Mississippi State waits on potential stars

Mississippi State coach Rick Stansbury has waited more than a decade for an opportunity like this to come around.

Yes, it may have taken 11 years in Starkville and six early-round exits in the NCAA tournament, but this could finally be the year he ends the Bulldogs’ Sweet 16 drought.

There’ s only one problem: Two of Stansbury’s highly touted recruits haven’t played yet this season.

John Riek, a 7-foot-1 center from Sudan who will finally be eligible to play Wednesday night against Wright State, could form one of the country’s most intimidating defensive tandems down low alongside senior Jarvis Varnado.

“The speed of the game and the language of the game will be an adjustment for him,” Stansbury said of Riek, who played at Florida prep school IMG Academy last year after a high school stint at Our Savior New American in Long Island.

“There’s no question he’s a guy that can come off the bench and buy us some minutes when we have to rest Jarvis.”

With a talented three-guard backcourt featuring Ravern Johnson, Dee Bost and Barry Stewart, Stansbury doesn’t exactly need Riek to be a scorer in Mississippi State’s offense.

Instead, he’ll take all the rebounds, blocks and tip-ins that he can get from the 20-year-old freshman while Varnado rests on the bench.

And if it’s all the Bulldogs get out of Riek this season, that’s just fine with Stansbury.

“He’ll be behind, but he is big and long and we’ll let him do some things he can do well,” he added.

Because deep down, Stansbury knows that while Riek can help bolster his frontline, Varnado’s presence in the paint will have a greater impact on Mississippi State’s success this season.

Varnado, who’s led the nation in swats the past two seasons, already holds the SEC records for blocks in a season (170) and career blocks (441). He is chasing the national record of 535 set by Wojciech Mydra of Louisiana-Monroe from 1998-2002.

But he’s also developed a competent offensive game to go along with his superb defensive skills, which could make him a first-round pick in the NBA Draft come June.

“It’s just not something you see all the time,” UCLA coach Ben Howland said after Varnado blocked seven shots in Mississippi State’s win over the Bruins in the Wooden Classic.

“He’ll end up being the greatest shot blocker in the history of college basketball.”

That’s saying something for a guy who’s only 6-foot-9 and 230 pounds.

Maybe even more surprising is that he’s done it without a whole lot of national attention.

That’s because Varnado plays at a school not exactly known for its basketball prowess.

Mississippi State has only won six SEC regular-season championships in more than 50 years and been invited to the Big Dance just 10 times during that span.

Compare that to a Big East power like Connecticut, which has won two national championships in the past decade, and you see why former center Hasheem Thabeet stole a lot of the shot-blocking hype from Varnado during his three years in Storrs, Conn.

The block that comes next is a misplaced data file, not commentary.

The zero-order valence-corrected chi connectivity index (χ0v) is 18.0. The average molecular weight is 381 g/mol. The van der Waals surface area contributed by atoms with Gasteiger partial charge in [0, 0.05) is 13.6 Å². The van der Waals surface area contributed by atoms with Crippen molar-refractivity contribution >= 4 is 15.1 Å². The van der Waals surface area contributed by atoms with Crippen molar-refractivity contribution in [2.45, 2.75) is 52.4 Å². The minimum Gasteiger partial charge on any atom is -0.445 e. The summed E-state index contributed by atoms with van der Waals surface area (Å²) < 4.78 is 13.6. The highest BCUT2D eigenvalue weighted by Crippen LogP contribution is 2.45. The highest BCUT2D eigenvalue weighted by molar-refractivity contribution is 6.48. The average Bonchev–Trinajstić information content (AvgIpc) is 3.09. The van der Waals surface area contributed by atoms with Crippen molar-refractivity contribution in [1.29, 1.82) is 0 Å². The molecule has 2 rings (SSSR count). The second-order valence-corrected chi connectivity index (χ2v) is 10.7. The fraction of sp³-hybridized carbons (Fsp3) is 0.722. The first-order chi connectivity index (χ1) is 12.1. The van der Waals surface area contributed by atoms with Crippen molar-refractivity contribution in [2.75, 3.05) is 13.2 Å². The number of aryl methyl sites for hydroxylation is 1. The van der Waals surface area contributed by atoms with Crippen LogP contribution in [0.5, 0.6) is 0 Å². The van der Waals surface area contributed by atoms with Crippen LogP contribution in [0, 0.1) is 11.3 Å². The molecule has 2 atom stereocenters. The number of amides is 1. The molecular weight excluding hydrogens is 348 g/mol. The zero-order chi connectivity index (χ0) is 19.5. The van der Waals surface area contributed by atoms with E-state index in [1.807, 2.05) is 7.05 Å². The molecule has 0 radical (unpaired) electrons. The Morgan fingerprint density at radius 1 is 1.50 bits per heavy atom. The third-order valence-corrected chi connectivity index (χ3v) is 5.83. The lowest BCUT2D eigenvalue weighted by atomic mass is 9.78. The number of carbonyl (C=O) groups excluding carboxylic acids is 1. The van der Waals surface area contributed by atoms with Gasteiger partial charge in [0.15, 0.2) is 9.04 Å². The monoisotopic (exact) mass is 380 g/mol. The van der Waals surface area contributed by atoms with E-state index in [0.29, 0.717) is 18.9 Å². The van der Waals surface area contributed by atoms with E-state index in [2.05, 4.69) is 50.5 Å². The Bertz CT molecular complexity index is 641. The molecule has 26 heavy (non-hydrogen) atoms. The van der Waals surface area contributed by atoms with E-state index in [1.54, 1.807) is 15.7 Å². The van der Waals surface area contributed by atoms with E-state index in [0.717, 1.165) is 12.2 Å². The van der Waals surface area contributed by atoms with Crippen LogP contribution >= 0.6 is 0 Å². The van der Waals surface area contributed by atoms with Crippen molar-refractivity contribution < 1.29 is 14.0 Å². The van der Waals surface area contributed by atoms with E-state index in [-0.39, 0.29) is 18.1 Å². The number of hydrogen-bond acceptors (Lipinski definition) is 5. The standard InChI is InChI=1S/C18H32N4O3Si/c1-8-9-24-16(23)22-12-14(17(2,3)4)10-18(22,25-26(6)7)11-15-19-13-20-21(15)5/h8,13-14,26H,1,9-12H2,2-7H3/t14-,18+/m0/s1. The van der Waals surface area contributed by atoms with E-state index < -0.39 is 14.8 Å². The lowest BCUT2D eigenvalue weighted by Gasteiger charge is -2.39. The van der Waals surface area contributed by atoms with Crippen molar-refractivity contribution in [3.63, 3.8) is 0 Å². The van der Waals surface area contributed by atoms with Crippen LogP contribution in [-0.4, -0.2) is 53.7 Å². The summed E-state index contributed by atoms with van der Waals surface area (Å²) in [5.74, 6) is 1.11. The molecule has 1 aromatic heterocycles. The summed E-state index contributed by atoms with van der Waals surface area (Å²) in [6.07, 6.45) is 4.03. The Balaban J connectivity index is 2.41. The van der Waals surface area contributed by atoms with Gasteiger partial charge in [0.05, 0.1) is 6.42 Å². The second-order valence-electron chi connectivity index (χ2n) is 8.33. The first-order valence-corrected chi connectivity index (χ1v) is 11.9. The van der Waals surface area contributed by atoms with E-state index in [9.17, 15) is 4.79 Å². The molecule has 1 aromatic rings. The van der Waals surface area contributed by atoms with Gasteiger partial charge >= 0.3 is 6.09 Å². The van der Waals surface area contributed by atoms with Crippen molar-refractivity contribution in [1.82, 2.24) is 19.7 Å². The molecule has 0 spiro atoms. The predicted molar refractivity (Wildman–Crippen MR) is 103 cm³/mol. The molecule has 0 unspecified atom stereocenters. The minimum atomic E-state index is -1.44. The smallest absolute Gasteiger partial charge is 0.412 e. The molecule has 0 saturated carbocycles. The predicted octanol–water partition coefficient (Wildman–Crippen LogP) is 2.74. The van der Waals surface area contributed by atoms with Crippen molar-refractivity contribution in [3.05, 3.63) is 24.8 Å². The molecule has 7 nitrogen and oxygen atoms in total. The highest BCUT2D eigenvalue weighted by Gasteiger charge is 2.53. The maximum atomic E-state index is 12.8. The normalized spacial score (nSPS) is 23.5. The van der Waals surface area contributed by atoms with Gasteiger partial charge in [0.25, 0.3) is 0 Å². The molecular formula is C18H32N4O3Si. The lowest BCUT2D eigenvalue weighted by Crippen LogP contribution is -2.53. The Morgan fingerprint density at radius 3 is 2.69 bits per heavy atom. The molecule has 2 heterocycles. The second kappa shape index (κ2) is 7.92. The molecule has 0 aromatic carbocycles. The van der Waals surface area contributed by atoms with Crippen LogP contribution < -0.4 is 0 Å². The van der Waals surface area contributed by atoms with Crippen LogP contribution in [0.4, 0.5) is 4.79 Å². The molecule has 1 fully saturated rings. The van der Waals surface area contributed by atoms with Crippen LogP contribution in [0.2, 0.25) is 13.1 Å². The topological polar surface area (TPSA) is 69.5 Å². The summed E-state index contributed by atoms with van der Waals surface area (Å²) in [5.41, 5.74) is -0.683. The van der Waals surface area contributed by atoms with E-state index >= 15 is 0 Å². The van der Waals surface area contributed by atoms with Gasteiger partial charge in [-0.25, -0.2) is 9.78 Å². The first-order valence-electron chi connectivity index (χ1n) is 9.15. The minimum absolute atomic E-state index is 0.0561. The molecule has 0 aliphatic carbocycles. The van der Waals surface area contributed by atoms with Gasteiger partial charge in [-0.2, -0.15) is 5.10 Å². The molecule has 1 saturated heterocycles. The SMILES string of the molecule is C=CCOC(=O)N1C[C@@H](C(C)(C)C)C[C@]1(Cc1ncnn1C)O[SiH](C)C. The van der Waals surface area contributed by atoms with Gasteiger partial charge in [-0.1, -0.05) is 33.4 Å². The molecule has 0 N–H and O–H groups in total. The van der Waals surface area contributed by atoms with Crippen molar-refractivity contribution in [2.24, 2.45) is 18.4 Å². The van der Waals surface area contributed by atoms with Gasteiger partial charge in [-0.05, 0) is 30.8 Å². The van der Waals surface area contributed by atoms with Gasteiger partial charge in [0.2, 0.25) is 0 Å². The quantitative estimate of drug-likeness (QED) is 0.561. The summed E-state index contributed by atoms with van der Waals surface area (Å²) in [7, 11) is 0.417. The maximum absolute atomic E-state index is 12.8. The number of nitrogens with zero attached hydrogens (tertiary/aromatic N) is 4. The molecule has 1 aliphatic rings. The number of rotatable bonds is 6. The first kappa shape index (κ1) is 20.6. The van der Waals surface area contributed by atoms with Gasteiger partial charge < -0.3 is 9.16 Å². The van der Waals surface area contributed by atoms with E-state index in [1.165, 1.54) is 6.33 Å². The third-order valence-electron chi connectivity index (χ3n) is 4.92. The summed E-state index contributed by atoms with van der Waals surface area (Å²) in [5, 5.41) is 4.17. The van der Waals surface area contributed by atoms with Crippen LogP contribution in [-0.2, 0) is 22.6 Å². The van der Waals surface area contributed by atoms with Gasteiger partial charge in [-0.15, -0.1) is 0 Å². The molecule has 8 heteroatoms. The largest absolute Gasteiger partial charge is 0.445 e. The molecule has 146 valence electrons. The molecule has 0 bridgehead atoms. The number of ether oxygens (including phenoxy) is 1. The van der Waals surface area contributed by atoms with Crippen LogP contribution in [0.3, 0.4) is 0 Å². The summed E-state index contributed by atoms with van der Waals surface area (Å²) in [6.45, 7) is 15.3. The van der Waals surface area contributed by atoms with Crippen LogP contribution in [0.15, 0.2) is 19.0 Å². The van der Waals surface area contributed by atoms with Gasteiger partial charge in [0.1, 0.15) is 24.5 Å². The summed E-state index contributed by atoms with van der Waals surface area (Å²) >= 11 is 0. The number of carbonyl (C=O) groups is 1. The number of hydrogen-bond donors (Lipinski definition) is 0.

But the real question mark for Stansbury and the Bulldogs remains Renardo Sidney’s eligibility.

Sidney, a Mississippi native who played high school basketball in Los Angeles, has yet to be cleared to play by the NCAA due to amateurism issues that have been ongoing for the last six months.

And at this point, Stansbury isn’t even sure he’ll get Sidney on the court for a game this season.

“We don’t have him,” Stansbury said. “That’s where our thoughts have been. We gotta keep moving on without him.”

Sure, Sidney’s presence may still not propel the Bulldogs past Kentucky and Tennessee in this season’s SEC race, but Stansbury would have a team that’s capable of pushing the Wildcats and Volunteers in February and March.

“He’s a real talent,” Stansbury said of Sidney.

With him, the Bulldogs are a Sweet 16 team and maybe even an Elite Eight candidate.

Without him, they just may be another one of those previous Mississippi State teams making early-round exits in the NCAA tourney.

Of course, Sidney would also need to be in game shape and clicking with his teammates in the Bulldogs’ up-tempo style for his impact to be felt the most.

Stansbury, nevertheless, has liked what he’s seen in practice from the big man.

“He’s a guy that can easily fit in,” said Stansbury, who landed Sidney after cross-town rivals UCLA and USC eventually passed on him in the recruiting process due to the amateurism issues that have put his collegiate career on hold.

But for now, the timetable remains unknown.

“They are finally conducting interviews one-third of the way into the youngster’s freshman season.,” Sidney’s attorney, Don Jackson, told FOXSports.com senior writer Jeff Goodman this week.

“Sidney is serving a suspension without having been found guilty of anything.”

Stansbury, in the meantime, is doing his best to keep his expectations low.

“If we get him, it’s very obvious he’ll add a plus for us out there,” he said. “He’s another guy that can score baskets on his own or with the pass.”

So with Sidney’s status in limbo for the time being, Bulldog fans have to wonder just how good this Mississippi State team could be with the addition of the 6-foot-10 Fairfax High product.

It’s something Stansbury must wonder about, too.

Because the reality is, after more than a decade of almosts, the Louisville native finally has the opportunity to make MSU a national power again with Sidney’s help.

It’s just that he may never get that last piece to complete this team’s puzzle.